I have done a lot of earlier Victorian (1876-86), but i have not really ventured into the 90ties ( though I did make a 1895 Ripple jacket for my Christmas outfit last year), so the Belle Epoche ideas had been brewing awhile here…
and then, a few moths ago, I saw this on Pinterest
I mean – huge skirt ridiculous lapels, mega-sleeves, a very ugly hat – how can you not love it!? I immediately pinned it onto my 1890ties board and started planning…
It was a longer project i planned to do more or less over the Christmas break here – I don’t celebrate it, but many of my clients do, so there is a bit of a free time to carve for my own projects there:-) I wanted to make as many bits as I could in the gaps before the commissions and hopefully shoot it with a wintry landscape, should we be so lucky as to get any snow here.
starting ith the foundations..
I already had a corset cut to a Symingotn pattern ( patterned by Cathy Hay) – I made it for my wedding 3 years ago, when I was just starting my corsetry adventure, and so it doesn’t fit particularly well ( the back laces form () at the back, never a good sign.. ) Still, it survived 3 years of extensive use, and it looks nice and is very , very comfy…
Since I now had an excuse to make a new one, i set down to work. I redrafted the same patter to fit me better, and this time made it a one layer affair in a lovely mink coutil from Sew Curvy. I also decided on external bone channels – and you can see the details on construction in the little video I put together – Here.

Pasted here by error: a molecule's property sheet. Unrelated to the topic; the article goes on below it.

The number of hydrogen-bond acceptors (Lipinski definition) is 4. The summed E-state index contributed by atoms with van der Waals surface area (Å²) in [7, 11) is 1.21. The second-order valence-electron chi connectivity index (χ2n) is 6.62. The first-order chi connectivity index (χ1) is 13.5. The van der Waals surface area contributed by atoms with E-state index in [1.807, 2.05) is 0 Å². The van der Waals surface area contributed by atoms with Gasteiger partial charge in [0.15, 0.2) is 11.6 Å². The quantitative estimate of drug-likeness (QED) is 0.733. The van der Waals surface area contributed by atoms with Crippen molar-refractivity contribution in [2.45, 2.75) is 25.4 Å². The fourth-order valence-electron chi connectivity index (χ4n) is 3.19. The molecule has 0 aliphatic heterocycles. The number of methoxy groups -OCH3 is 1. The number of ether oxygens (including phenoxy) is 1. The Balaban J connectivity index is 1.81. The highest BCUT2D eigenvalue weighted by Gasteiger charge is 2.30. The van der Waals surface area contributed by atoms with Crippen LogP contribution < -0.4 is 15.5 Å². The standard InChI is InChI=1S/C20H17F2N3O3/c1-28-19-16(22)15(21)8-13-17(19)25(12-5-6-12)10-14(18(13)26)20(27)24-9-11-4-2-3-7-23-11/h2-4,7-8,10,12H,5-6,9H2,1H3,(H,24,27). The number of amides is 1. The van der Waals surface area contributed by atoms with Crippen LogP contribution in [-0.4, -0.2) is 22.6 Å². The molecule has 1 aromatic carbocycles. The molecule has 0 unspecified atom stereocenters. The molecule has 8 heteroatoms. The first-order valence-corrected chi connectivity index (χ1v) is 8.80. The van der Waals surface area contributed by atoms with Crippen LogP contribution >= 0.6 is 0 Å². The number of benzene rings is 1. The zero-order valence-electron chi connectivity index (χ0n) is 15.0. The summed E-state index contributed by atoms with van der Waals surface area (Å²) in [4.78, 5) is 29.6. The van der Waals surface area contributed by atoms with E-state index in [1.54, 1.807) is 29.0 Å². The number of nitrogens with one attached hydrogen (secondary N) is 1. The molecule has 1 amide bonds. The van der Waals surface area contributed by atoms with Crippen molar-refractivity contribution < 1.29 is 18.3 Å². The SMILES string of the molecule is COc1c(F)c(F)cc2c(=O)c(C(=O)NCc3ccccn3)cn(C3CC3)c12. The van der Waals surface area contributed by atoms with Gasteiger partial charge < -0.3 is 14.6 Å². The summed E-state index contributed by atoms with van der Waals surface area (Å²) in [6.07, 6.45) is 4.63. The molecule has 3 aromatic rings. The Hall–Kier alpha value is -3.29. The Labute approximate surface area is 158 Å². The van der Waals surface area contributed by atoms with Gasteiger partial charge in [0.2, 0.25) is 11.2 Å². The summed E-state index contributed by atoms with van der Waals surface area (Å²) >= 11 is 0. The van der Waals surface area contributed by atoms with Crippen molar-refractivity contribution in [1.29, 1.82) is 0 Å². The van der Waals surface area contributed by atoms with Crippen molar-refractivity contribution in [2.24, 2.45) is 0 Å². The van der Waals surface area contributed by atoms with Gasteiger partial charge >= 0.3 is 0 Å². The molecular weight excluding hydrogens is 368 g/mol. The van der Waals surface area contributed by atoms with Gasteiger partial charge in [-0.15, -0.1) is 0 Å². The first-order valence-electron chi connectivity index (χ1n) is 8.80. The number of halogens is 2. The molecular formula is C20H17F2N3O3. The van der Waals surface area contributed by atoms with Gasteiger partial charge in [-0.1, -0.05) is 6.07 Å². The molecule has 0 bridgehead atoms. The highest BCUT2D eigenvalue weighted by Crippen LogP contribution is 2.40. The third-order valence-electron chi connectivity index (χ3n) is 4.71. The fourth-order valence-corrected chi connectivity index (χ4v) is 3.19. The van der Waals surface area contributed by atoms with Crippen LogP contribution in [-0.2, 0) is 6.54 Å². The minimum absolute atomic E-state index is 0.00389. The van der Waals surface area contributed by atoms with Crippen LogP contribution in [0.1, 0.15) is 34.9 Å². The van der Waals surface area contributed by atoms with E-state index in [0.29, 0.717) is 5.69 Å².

The blue flossing and external tape worked well with the mink colour and I put some antique lace at the top too.
It fits nicely and is comfy, and once it is properly seasoned ( worn for a bit, so that it adjusts to my body) i bet it will close in the back. Both corsets are 27″ waist.
The petticoat was easy – I used my old antique one:-)
To get the proper width of the hem, an underskirt was often worn too – there are a few existing ones , and whereas some are made in cotton, there are a few made in silks, with rather nice lace – a very elegant affairs!
I hunted out some nice lace on etsy and used leftover silk from my Regency gown
I used up 12 metres of that lace… all gathered and sewed in two tiers – to the hem and to the flounce
The skirt was next. I used a Truly Victorian Pattern for the Ripple skirt and it worked a treat! I made mine in boucle wool, with stiff cotton lining.
The blouse – well, in this instance i ran out of time a bit and used a blouse I found on ebay, from Cotton Lane. Thy make pretty neat shirtwaists, that are not too different in construction from the proper stuff – and as I dislike sewing shirts etc, I simply plan to alter this one – I will remove the sleeves, cut out the pin tucked panel and the cuffs and sew them onto a proper, leg of mutton style sleeves in the same cotton. I will need to re-insert the collar too, to fit my neck better, but altogether I think it should pass muster – will update this post once it is done ( february, as want to wear it for the next market! )
And then it was time to think about the coat….
I wanted to make it in green wool and line with cotton. When I went wool shopping i was irrevocably drawn to the wool I used for mu 1876 February dress – lovely , napped fabric, soft and warm. I couldn’t say no…
The lining was a rather pricey cotton flanelett – light, but soft, with a slight nap, to keep me war,
Other ingredients included rabbit fur, linen interlining for the lapels and collar, tape for channels and lovely buttons made by Gina B.
Looking at many original coats and patterns from the era, it is easy to notice that the coats dould me made either with bodice and skirts cut separately or together. I decided on the former – and adapted a pattern for the skirts from one of the coats shown in this book – 59 Authentic turn of the century patterns
The bodice getting ready… I adapted a pattern of my old Victorian bodice and played with a mock up untill I had the correct shape of the lapels… took a few goes…